Liz Ann Sonders, chief investment strategist at Charles Schwab, says she’s been hearing a lot about market resiliency: The major indices haven’t dropped more than 5% in value this year.
But peel back those indices, and there may be room for some concern. Most sectors have struggled within the past 12 months. Some 93% of stocks in the S&P 500 have undergone a 10% correction at some point this year, according to Schwab and Bloomberg data. For the Russell 2000, the most popular index tracking small-cap equities, it’s 98%.
Bullish investor sentiment is also down, inflation is high, and the Fed is tightening up its monetary policy. The Omicron variant had markets reeling on Nov. 26.
But there’s a technical indicator that is snatching the attention of some analysts right now, and it’s called the Hindenburg Omen.
This market signal, triggered by a series of technical factors snapping into place at once, has preceded every market crash since 1987, the Wall Street Journal found in 2010 (to be sure, the Journal also found the omen emerged during many periods of market calm, and only 25% of the time preceded what you could define as a crash). A 2020 analysis by SentimenTrader found that clustering occurrences of the omen precede a market crash more often than not.
It’s not a perfect signal by any means, and some traders are skeptical of it altogether. But no indicator is perfect: It can be pretty difficult to pinpoint exactly when a market crash will happen, how long a bear market will last, or just how low the markets may sink. “No one type of indicator, whether it’s technical, breadth, or sentiment is the holy grail for gauging what the market is going to do,” Sonders tells me.
An impending market crash puts portfolios at risk, and, if nothing else, the omen can serve as a good reminder for investors to take a second look at their holdings: Have their allocations drifted into riskier territory during the bull market and need to be rebalanced? Where are we in the market cycle?
Here is what you need to know about the leery technical indicator that has emerged three times last month:
A 1937 fiery crash
Okay, what is the Hindenburg Omen? It sounds a little frightening, and that’s by design. It’s named after a German airship that crashed and burned in 30 seconds in 1937. Let’s have a look:
A little history lesson from Tom McClellan, a technical analyst and editor of The McClellan Market Report, who spoke with me for this column:
The omen’s original iteration stems from the late market-timing expert Gerald Appel, renowned for crafting an assortment of mathematical models and indicators. One of those models tracked the number of stocks that, on a given day, would hit new highs and those that would hit new lows. The value in that, you might ask? As you might imagine, a lot of highs tend to signal an uptrend in the markets, while a lot of lows signals a downtrend. But “when you have high numbers of both of them on the same day, you’ve got something weird going on,” McClellan explains.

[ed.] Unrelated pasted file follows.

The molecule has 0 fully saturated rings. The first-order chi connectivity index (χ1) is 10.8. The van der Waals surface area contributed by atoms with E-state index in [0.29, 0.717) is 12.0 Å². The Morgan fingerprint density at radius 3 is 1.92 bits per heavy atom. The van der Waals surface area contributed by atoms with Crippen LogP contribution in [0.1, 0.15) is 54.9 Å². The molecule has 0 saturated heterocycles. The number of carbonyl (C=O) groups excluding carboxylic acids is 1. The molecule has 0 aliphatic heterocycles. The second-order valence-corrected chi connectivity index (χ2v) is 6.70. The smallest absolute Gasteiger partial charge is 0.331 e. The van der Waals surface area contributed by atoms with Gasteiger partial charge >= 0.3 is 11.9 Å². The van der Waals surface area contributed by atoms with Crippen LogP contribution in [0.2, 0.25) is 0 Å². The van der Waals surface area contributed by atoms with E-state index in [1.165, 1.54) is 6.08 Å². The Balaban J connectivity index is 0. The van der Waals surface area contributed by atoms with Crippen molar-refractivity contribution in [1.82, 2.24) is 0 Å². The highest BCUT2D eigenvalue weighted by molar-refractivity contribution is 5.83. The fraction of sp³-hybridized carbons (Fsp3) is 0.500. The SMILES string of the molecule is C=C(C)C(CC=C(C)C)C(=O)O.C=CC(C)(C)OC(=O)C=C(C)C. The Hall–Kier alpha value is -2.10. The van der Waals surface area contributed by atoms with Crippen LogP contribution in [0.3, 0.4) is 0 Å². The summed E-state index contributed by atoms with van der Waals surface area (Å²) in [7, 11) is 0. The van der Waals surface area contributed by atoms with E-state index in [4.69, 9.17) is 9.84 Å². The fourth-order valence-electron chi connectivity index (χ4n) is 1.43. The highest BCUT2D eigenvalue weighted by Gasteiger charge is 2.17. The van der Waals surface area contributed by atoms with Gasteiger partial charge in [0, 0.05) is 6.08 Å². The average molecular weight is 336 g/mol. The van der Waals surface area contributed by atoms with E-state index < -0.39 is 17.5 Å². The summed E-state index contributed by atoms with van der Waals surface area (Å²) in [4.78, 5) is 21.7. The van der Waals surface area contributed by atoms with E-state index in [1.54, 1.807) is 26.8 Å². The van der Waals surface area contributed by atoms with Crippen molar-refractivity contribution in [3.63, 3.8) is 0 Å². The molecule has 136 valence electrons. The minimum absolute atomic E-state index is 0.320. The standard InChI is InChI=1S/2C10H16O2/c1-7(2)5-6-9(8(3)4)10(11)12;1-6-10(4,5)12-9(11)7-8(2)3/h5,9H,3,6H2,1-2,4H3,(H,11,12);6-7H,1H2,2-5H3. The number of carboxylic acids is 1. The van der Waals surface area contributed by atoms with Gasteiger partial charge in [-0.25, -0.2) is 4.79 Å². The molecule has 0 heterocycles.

Enter Jim Miekka, a brilliant mathematician who died seven years ago. He fine-tuned this rule to modernize it for the sheer number of stocks that had entered into the market since it was first crafted, and to turn it into a better predictor.
There are three parts to it, although there has been some debate as to the specific criteria: According to McClellan, 1) New stock price highs and new lows must exceed 2.8% of the total advances and declines in the market on a given day. 2) The McClellan Oscillator, which was created by McClellan’s parents in the ’60s and measures market breadth, needs to be negative. And 3) the New York Stock Exchange composite index needs to be above whatever its value was 50 trading days ago.
Should all of these factors take place, you have the Hindenburg Omen, which serves as a “warning sign of trouble,” McClellan says. It points to liquidity problems ahead. “It doesn’t always work, but it’s worth paying attention to,” McClellan says.
That series of events all lined up into the perfect storm three times in November, McClellan points out.
“It just shows a market that is a bit out of gear,” Sonders says. While she is not convinced it necessitates a downturn, “when you get a cluster of those, it tends to be at least a warning of heightened volatility.”
All that being said, it may be a good time for investors to check up on their portfolios, and make sure their risk allocations are still intact. Particularly for new investors who may have never experienced an ongoing bear market, it’s critical to have a plan in place that will survive one.
“Technical indicator”: Technical indicators are signals based on a plethora of data, such as volume, price fluctuations, or other data points that are used by data-friendly analysts to get a better sense of where a security, index, or contract may move in the future.
IPOs have been slow of late, but here are a couple that have caught my eye:
- Selina, a London-based accommodation and co-living space company for remote workers, is planning to go public via a SPAC merger. It is expecting to list on the NYSE under SLNA in the first half of 2022.
- Nubank, a Brazilian neobank, is planning to IPO next week on the NYSE under NU. Pre-IPO shares are on Robinhood.
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